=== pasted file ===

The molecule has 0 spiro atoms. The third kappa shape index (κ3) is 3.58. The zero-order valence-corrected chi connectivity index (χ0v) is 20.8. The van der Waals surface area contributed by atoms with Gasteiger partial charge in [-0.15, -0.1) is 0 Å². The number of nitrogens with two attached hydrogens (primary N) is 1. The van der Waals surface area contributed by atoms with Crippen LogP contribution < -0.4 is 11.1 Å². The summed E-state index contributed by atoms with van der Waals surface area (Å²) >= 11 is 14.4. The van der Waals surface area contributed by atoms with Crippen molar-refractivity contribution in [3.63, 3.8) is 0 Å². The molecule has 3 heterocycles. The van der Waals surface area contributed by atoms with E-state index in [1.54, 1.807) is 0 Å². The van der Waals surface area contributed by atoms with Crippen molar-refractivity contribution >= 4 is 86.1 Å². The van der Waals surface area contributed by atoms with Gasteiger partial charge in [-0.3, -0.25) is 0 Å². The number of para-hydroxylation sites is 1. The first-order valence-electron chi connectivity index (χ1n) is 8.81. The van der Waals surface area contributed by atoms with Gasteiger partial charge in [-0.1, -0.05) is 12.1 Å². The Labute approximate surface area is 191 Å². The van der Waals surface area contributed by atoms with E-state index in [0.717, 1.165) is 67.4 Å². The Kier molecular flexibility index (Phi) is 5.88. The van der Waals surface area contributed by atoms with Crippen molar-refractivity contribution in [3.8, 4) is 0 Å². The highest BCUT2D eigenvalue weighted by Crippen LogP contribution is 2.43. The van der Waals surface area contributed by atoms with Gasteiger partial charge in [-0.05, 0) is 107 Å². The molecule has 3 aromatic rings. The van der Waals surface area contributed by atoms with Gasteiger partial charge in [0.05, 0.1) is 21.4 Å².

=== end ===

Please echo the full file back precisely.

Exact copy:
The molecule has 0 spiro atoms. The third kappa shape index (κ3) is 3.58. The zero-order valence-corrected chi connectivity index (χ0v) is 20.8. The van der Waals surface area contributed by atoms with Gasteiger partial charge in [-0.15, -0.1) is 0 Å². The number of nitrogens with two attached hydrogens (primary N) is 1. The van der Waals surface area contributed by atoms with Crippen LogP contribution < -0.4 is 11.1 Å². The summed E-state index contributed by atoms with van der Waals surface area (Å²) >= 11 is 14.4. The van der Waals surface area contributed by atoms with Crippen molar-refractivity contribution in [3.63, 3.8) is 0 Å². The molecule has 3 heterocycles. The van der Waals surface area contributed by atoms with E-state index in [1.54, 1.807) is 0 Å². The van der Waals surface area contributed by atoms with Crippen molar-refractivity contribution >= 4 is 86.1 Å². The van der Waals surface area contributed by atoms with Gasteiger partial charge in [-0.3, -0.25) is 0 Å². The number of para-hydroxylation sites is 1. The first-order valence-electron chi connectivity index (χ1n) is 8.81. The van der Waals surface area contributed by atoms with Gasteiger partial charge in [-0.1, -0.05) is 12.1 Å². The Labute approximate surface area is 191 Å². The van der Waals surface area contributed by atoms with E-state index in [0.717, 1.165) is 67.4 Å². The Kier molecular flexibility index (Phi) is 5.88. The van der Waals surface area contributed by atoms with Crippen molar-refractivity contribution in [3.8, 4) is 0 Å². The highest BCUT2D eigenvalue weighted by Crippen LogP contribution is 2.43. The van der Waals surface area contributed by atoms with Gasteiger partial charge in [-0.05, 0) is 107 Å². The molecule has 3 aromatic rings. The van der Waals surface area contributed by atoms with Gasteiger partial charge in [0.05, 0.1) is 21.4 Å².